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"Painting streaks using acrylics" Topic


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868 hits since 29 Nov 2016
©1994-2017 Bill Armintrout
Comments or corrections?

acctingman186929 Nov 2016 7:13 p.m. PST

Is it possible to paint oil/mud streaks on tanks using acrylics?

Joes Shop Supporting Member of TMP29 Nov 2016 7:46 p.m. PST

Yes, but don't try to paint the 'streak' itself. Use two brushes. Place a small dot of the color you chose at the point where you want the streak to begin. Then take the second brush, moist with thinner and starting at the dot drag it in the direction desired. Keep the color mixtures fairly thin.

Additionally, if using acrylics for weathering its always a good idea to gloss coat first so the paint will have good slide over the areas where it will be applied.

Mako11 Inactive Member30 Nov 2016 2:18 a.m. PST

Watered down is a good way to go.

I've seen people presumably use gravity to aid them, touching the brush to where you want the streak(s) to start, and then letting the watered down liquid run down/off the model(s).

The trick is ensuring all the streaks are parallel to one another.

Works really well on naval vessels, armored vehicles, etc..

Want to give it a try myself for exhaust smudges from engines on heavy bombers.

Simo Hayha02 Dec 2016 12:06 p.m. PST

possible? yes

I do not recommend it. it takes much more skill to perfect than oils and is not forgiving.

you can also use an acrylic retarder to lengthen the drying time slughtly

Planes and Punting15 Feb 2017 10:10 a.m. PST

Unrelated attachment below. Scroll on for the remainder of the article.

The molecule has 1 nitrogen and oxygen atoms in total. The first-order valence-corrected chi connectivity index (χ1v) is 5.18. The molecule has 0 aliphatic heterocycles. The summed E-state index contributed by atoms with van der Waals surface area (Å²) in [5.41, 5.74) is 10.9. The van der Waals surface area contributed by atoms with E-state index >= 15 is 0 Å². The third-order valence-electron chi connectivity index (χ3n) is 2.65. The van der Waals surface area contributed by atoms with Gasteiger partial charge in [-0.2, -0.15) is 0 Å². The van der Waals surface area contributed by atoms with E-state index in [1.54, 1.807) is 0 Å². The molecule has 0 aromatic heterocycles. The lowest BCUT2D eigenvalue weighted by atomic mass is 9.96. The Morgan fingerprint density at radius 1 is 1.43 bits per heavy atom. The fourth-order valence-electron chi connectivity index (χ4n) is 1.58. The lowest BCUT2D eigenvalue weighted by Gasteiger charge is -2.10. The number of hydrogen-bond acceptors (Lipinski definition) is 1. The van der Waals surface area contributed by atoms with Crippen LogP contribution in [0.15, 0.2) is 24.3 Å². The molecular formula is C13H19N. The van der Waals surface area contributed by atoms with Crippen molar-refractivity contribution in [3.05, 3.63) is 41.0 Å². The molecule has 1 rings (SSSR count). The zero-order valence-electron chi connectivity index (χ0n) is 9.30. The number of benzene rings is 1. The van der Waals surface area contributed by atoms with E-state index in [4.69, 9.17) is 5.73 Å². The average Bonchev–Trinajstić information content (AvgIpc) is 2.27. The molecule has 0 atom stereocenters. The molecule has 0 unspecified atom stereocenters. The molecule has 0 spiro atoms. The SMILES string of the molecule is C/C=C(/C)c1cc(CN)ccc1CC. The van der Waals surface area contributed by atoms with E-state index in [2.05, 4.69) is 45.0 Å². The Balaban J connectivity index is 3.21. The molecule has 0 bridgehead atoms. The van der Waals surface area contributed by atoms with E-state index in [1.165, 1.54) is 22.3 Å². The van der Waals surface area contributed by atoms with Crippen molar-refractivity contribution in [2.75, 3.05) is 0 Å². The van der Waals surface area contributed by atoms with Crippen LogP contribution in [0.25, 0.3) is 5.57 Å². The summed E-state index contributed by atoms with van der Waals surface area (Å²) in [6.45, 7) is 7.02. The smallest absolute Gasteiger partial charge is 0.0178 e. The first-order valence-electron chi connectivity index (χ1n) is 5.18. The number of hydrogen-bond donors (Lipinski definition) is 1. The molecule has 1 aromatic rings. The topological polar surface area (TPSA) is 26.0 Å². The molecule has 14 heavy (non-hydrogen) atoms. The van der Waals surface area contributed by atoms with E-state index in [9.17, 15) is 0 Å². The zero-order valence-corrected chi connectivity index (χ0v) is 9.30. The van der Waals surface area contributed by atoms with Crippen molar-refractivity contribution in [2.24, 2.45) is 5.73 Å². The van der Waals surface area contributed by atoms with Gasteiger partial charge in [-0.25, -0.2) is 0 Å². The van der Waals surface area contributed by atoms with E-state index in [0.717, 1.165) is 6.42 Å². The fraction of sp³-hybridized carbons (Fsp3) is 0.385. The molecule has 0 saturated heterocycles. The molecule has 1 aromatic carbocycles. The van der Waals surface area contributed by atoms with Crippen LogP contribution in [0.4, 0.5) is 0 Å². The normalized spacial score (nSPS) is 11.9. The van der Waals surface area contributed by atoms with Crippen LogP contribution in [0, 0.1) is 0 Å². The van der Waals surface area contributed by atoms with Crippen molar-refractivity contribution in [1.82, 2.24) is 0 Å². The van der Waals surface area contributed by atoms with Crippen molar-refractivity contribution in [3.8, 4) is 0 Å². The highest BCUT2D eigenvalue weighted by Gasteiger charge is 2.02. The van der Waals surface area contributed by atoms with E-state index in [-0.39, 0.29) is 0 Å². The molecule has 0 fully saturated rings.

Im with Mako, watering down the acrylic and then placing it where you want it to start, but then I will take a hairdryer to create my streaks. Makes it look very natural. Then if the streak is too far, just have a wet brush nearby to quickly wet the end of the streak and wipe it off with a paper towel!

Yellow Admiral Supporting Member of TMP02 Nov 2017 12:22 p.m. PST

Sorry for the thread necromancy, but this is a good discussion. A few ideas in here I have to try, and a couple to add:

I make streaks with acrylic paints and acrylic inks all the time, and my techniques with each are different.

With paints, I basically just dry-brush the streak on. Starting with a brush full of wet paint is too much. When using a tiny brush with a tiny amount of dry-brushable paint (e.g. for gunpowder streaks on small aircraft wings), I have to start with a paint that stays wet longer (Vallejo, Pactra, Model Master not cheap craft store acrylics), and do it in several passes. Paints are my choice where there are a lot of indentations that might pool a wash.

With inks, the surface has to be un-glossed first (dull/matt coated or just naturally matt acrylic paint) acrylic inks are basically a wash to begin with, so tend to pool on glossy surfaces, ruining the effect. These work well on raised or even surfaces, not so well on surfaces with indentations where the ink can pool.

When I can't get an ink in the right color, I sometimes use an acrylic paint watered down into a wash. This is a bit tricky to mix to the right consistency, but works about the same as an ink.

- Ix

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